DETROIT -- For safety advocates, the promise of expedited accident-prevention technology doesn't justify relaxed standards.
Two days after Transportation Secretary Elaine Chao discussed the federal strategy to regulate autonomous vehicles at the Detroit auto show, Joan Claybrook, consumer co-chair of Advocates for Highway and Auto Safety, grilled lawmakers on the lack of strict requirements for self-driving cars.
The former head of NHTSA said the leniency of current bills and guidelines sacrifices safety for innovation and ignores the industry's history of safety defects.
"I think the legislation is very inadequate," Claybrook said during a panel here on Tuesday. "This ought to be a gradual implementation, not this rush-to-judgment hype about these vehicles."
In October, the U.S. Senate approved a bill to go to a floor vote that would allow manufacturers to sell as many as 80,000 self-driving cars a year and give NHTSA the authority to give companies exemptions from federal safety standards. The legislation unanimously passed the House of Representatives in September.
These allowances for selling autonomous vehicles will make consumers the "guinea pigs" for this technology, Claybrook said, adding that instances such as the Ford and Firestone tire controversy prove automakers don't have a perfect track record with consumer safety.
The reason for the relaxed standards, said U.S. Sen. Gary Peters, D-Mich., is to ensure American companies can keep pace with the rest of the world in developing new transportation technologies.
"Speed is of the essence for me," said Peters, who serves on the Senate Commerce, Science and Transportation Committee, adding that autonomous vehicle development is moving at an "exponential" pace, while regulations move at a "snail's pace."
However, to keep up with the pace of development, the legislation bypasses many basic safety standards required for vehicles on the road today, Claybrook said.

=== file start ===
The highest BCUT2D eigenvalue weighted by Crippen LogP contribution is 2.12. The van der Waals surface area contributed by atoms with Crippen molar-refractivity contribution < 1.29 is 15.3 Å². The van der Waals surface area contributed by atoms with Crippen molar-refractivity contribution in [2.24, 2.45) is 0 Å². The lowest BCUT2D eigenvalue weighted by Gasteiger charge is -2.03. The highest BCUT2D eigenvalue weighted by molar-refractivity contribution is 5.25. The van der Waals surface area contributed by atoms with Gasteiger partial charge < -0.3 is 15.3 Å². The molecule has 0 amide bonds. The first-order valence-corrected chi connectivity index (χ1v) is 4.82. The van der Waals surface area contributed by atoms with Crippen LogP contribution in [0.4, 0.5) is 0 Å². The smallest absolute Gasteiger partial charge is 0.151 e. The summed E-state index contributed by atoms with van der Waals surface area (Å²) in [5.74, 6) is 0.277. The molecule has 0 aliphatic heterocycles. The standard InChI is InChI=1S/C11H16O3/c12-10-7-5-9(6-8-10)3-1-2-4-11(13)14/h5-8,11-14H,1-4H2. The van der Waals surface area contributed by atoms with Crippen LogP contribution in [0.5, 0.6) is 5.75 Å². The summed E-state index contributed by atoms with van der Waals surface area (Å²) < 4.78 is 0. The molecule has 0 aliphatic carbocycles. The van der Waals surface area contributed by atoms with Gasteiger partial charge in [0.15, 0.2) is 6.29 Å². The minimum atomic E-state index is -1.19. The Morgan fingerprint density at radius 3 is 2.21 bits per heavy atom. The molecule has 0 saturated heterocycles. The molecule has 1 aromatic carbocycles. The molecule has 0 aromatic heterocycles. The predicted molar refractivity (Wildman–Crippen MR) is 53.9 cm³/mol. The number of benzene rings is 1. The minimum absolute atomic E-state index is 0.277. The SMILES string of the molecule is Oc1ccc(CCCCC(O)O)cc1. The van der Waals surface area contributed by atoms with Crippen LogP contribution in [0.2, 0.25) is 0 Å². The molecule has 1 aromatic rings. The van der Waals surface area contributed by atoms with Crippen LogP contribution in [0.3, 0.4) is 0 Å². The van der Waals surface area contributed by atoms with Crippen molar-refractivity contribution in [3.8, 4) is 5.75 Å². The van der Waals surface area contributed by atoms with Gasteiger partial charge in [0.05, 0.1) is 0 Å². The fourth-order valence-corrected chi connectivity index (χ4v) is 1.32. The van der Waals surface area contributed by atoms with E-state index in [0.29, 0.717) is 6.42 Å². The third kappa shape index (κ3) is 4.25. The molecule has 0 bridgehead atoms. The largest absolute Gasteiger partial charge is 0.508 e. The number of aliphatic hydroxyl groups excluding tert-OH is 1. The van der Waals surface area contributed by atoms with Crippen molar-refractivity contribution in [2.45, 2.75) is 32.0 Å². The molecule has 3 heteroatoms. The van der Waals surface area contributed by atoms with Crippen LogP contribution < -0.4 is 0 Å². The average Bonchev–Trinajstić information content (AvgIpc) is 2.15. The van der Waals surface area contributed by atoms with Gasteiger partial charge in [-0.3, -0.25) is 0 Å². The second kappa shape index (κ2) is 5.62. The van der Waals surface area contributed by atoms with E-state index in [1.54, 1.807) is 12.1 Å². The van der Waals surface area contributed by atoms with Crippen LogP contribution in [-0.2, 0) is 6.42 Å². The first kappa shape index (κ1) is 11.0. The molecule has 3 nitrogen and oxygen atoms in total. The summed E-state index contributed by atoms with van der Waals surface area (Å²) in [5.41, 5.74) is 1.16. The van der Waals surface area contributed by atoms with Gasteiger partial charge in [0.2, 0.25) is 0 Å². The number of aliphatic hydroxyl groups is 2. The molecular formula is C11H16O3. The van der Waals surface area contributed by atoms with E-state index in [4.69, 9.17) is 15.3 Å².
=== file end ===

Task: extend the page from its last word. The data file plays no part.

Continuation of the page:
"We take vision tests when we get our license; self-driving cars won't have to do this," Claybrook said. "There's no requirement to identify vehicles, there's no data collection requirement."
The legislation also does not include additional funding allotments for NHTSA -- which is yet to find an administrator under President Donald Trump's administration. Claybrook said that without more resources, the agency won't be able to handle the new responsibilities of monitoring the safety of autonomous vehicles.
"There's nothing in this legislation to assure the agency will be properly funded and have the staff to do this work," she said.
U.S. Rep. Fred Upton, R-Mich., said Congress won't grant NHTSA added resources without knowing exactly what they'll be used for. This would ensure the agency remains focused on these regulations.
"We want to make sure NHTSA does have the right baseball bat to make sure standards are met," he said. "But we want NHTSA to be accountable."
Peters and Upton agreed that safety was the primary driver to speed up autonomous vehicle development and encourage manufacturers to continue to invest in it. However, this approach leaves out a crucial factor, according to Claybrook.
"Let's not have the arrogance of the algorithm," she said. "We need to do this in a way that brings the public along with us."